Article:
The central conflict of the story is the conflict between Arnold and Hans, his brother-in-law, who became the leader of the Bruderhof. In Mommsen’s telling, Hans rose to power in the Bruderhof through the strength of his own charisma and also through certain acts of political intrigue. He became a profoundly polarizing figure who seems to have held a special grudge against Heinrich, perhaps because of the latter’s popularity among the people of the community, especially the children. Hans and some of his colleagues were the source of much suffering for Heinrich and his family. In the end, however, when the crisis reached a boiling point, Heinrich and some of his colleagues were effectively able to remove Hans. In the wake of doing so, the true extent of Hans’ deficiencies and duplicities came to light. It is a jarring and enthralling story.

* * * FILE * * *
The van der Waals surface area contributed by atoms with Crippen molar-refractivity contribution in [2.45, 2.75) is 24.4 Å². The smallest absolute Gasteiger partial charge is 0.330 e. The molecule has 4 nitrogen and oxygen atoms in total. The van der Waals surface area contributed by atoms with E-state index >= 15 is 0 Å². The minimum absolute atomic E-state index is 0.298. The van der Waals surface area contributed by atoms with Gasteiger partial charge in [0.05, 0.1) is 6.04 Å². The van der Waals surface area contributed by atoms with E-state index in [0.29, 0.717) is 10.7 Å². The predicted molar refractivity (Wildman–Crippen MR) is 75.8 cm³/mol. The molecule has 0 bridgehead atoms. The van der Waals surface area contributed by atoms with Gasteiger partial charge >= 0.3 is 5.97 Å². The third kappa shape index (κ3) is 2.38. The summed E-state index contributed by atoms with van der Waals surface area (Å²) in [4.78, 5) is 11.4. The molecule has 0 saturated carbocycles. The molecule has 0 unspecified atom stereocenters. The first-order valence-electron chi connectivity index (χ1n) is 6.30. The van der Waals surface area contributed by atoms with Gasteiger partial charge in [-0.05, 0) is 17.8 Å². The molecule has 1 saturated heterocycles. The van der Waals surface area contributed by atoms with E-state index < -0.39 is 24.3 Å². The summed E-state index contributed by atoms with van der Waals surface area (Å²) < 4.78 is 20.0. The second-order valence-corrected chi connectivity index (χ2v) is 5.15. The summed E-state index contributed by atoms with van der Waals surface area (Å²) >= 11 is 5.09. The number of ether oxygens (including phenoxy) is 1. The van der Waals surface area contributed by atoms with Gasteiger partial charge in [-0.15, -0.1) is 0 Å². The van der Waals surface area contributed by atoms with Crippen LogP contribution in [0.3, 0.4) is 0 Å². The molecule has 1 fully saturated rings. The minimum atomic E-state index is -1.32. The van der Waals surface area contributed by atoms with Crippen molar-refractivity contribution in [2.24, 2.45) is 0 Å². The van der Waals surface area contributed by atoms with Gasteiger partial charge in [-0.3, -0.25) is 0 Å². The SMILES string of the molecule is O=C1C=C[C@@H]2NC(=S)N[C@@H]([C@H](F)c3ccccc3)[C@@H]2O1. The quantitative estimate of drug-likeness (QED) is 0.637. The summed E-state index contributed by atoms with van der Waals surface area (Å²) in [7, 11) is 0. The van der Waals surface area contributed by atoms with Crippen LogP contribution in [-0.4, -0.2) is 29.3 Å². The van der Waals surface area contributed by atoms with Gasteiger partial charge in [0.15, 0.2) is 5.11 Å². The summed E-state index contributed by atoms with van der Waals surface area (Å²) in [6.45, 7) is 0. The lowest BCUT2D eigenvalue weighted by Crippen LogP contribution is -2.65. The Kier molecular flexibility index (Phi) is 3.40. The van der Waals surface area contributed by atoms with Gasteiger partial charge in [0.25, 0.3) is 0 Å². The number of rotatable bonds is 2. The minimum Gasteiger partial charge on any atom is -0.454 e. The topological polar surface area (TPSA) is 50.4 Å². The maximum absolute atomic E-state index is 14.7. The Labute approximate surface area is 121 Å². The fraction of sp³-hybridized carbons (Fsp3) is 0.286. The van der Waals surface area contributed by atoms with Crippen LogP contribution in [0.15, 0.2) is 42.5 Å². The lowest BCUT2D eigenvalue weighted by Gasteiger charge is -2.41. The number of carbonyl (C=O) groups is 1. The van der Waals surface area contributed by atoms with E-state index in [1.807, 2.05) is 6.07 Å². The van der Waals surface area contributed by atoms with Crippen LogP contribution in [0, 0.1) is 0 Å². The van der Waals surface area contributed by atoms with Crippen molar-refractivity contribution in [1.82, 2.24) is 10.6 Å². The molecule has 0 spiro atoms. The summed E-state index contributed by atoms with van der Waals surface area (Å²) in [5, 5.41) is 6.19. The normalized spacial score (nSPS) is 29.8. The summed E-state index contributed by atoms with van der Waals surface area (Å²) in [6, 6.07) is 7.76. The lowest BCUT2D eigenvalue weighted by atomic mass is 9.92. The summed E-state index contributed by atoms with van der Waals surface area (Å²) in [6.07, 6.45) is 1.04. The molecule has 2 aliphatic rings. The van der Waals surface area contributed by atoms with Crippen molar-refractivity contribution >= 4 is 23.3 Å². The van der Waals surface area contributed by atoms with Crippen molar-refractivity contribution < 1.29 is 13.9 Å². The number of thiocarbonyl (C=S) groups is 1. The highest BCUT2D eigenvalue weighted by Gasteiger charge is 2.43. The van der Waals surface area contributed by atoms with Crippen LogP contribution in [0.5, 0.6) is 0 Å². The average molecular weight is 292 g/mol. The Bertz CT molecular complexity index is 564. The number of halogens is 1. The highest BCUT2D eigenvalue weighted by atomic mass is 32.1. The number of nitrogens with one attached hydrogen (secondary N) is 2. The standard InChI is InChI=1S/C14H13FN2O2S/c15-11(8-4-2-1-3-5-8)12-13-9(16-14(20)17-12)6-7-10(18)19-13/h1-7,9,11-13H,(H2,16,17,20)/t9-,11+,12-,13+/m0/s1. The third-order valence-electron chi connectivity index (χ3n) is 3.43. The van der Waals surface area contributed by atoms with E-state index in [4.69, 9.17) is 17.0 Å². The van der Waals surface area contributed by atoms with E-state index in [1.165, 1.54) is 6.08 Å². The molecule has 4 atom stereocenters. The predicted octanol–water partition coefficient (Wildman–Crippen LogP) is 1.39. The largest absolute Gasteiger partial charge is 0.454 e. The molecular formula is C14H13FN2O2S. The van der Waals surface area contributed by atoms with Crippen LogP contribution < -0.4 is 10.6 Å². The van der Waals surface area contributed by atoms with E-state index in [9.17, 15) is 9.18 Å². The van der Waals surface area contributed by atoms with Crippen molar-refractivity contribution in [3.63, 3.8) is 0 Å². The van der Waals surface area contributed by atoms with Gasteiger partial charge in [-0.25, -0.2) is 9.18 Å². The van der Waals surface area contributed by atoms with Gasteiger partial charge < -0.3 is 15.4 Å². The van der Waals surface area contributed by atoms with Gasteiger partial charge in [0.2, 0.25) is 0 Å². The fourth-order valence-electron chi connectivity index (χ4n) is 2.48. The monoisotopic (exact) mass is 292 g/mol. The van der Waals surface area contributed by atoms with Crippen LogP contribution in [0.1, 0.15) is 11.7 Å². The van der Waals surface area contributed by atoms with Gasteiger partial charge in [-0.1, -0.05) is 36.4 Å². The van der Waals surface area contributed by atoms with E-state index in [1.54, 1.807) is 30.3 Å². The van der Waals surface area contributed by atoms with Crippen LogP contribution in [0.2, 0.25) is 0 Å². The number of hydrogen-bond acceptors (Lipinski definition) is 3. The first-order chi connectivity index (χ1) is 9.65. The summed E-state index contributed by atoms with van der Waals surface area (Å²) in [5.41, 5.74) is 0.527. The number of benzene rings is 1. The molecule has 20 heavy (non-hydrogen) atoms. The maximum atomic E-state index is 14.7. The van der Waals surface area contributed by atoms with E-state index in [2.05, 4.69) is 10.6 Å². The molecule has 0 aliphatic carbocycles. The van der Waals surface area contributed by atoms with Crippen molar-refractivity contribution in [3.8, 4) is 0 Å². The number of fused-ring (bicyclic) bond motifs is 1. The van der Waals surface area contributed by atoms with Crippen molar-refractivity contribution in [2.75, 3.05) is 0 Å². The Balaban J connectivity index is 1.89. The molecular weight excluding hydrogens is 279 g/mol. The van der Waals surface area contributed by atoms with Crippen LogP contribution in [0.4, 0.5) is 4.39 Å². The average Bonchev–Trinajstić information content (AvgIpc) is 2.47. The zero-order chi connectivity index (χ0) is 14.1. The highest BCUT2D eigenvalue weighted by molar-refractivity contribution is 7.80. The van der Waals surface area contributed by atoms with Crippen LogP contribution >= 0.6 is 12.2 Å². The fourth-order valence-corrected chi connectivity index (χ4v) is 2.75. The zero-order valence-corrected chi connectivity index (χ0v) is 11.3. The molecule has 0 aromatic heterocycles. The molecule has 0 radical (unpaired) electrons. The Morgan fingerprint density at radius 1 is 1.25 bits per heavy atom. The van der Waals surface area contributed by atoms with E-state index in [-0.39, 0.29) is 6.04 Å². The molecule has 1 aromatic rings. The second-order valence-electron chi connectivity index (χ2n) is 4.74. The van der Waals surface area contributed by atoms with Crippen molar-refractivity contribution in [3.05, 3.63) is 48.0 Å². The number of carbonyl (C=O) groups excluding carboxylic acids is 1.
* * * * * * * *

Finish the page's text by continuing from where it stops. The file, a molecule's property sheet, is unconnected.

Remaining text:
I hasten to add two things. First, I was aware throughout that I was reading the story as told by the grandson of Heinrich Arnold. The book is extremely well written, and it seems that great pains were taken to tell the story accurately, but it should be noted that Mommsen is indeed the grandson of the character who comes out looking the best. Secondly, however, I want to add that Mommsen’s telling does not read like hagiography and I detected no signs of romanticization of the story in favor of his grandfather, even given that Heinrich emerges from the story in the most favorable light. What is more, Mommsen’s frequently points to his grandfather’s testimony of his own flaws and shortcomings. Which is simply to say this: a grandson cannot help but be a grandson, but there is a great deal of evidence here that Mommsen has told the story fairly, evenly, and without an axe to grind. In fact, I would say that Mommsen has done an absolutely fantastic job of removing himself and any agenda from this telling and that he has done a great job of walking the line between being an objective chronicler of a story and being a participant in it.